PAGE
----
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When people think about important leaders during the Civil War, they often think of the man named General William T. Sherman. Throughout the southern part of the United States, General Sherman is a name often associated with the burning and destruction of many cities during the Civil War; namely Atlanta and Savannah, Georgia, and Columbia, South Carolina. A prominent general for the Union Army, General Sherman was often thought of as a relentless leader who promoted total war on the Confederate states.
William Tecumseh Sherman was born in Ohio in 1820. He had 10 siblings and was the son of a prominent lawyer and his wife. Sherman’s dad died in 1829, and his mom was left with eleven children and very little money. William moved into a neighbor’s home and was raised by another lawyer, Thomas Ewing, Sr. and his wife. Coincidentally, William would marry his half-sister, Ellen Ewing, in 1850, and they would eventually have eight children.
At the age of sixteen, William Sherman entered the United States Military Academy at West Point. Although he excelled academically, he was not always a rule follower. Sherman would later write in his Memoirs that “At the Academy, I was not considered a good soldier, for at no time was I selected for any office…” When Sherman graduated from the Academy in 1840, he joined the army as a second lieutenant in the 3rd U.S. Artillery. He was involved in some conflict in the Second Seminole War in Florida before he was stationed in parts of Georgia and South Carolina.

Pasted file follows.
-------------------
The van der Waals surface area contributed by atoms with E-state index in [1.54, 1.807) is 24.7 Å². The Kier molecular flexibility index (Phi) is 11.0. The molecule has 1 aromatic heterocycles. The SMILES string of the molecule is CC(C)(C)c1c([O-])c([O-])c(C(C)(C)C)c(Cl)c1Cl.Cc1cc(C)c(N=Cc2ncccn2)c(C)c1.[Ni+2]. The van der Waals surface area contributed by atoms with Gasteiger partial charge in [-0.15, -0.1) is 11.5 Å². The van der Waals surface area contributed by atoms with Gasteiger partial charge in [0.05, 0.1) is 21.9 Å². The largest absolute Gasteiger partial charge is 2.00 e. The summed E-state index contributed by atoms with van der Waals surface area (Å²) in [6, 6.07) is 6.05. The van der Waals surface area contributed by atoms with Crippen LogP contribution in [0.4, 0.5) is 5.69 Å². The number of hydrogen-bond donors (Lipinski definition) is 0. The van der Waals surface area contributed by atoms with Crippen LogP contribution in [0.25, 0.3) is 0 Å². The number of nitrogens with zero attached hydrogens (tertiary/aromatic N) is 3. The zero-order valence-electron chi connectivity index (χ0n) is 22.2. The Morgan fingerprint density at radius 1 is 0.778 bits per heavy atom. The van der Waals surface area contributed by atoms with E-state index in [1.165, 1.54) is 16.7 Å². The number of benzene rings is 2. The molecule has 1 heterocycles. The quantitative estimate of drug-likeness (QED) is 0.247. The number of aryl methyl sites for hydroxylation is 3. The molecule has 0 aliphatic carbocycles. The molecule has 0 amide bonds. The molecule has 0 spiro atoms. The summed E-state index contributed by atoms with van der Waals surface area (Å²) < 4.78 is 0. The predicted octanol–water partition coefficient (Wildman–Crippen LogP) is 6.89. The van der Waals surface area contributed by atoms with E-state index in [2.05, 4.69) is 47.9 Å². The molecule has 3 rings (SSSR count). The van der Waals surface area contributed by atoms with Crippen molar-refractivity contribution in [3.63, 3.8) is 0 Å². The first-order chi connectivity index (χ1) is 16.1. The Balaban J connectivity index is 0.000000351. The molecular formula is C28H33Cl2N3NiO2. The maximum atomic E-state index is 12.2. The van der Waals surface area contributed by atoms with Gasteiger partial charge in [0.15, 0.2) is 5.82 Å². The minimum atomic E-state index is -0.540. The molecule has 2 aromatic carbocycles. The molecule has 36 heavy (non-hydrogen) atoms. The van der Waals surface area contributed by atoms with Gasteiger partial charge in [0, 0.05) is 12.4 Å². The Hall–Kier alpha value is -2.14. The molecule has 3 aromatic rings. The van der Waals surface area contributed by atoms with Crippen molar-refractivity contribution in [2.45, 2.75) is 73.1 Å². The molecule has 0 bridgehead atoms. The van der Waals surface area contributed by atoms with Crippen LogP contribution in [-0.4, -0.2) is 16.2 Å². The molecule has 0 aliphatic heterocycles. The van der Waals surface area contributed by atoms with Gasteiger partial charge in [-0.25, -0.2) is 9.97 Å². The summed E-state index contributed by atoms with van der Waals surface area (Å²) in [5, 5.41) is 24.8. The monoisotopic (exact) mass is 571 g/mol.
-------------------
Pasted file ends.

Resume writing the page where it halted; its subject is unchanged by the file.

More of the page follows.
In 1853, William Sherman resigned from the military and dabbled in banking, legal work, and administration at the Louisiana State Seminary of Learning & Military Academy (later known as Louisiana State University). Around this time, tensions between the northern states and the southern states began to bloom. Sherman did not actually oppose slavery and the causes of the southern states, but he did oppose the idea of the Union dissolving over the conflict. With the anticipation of a Civil War, Sherman stated, “This country will be drenched in blood, and God only knows how it will end. It is all folly, madness, and a crime against civilization”.
Sherman eventually decided to leave his work in Louisiana and return to Washington, DC. In 1861, he rejoined the military. His first military action during the Civil War was at the First Battle of Bull Run, where the Union army was defeated. During the next couple of years, he would serve under General Ulysses S. Grant and the two men would form a mutual and devoted friendship.
Throughout his time as a Union Army general during the Civil War, General William T. Sherman proved to be very effective and ruthless. He was often described as a person who dealt with a lot of depression and eccentric ideas and behaviors, although he was usually admired by his fellow officers. Leadership within the military proved to be one of his strengths, and there is little doubt that General Sherman played a very pivotal role in the outcome of the Civil War.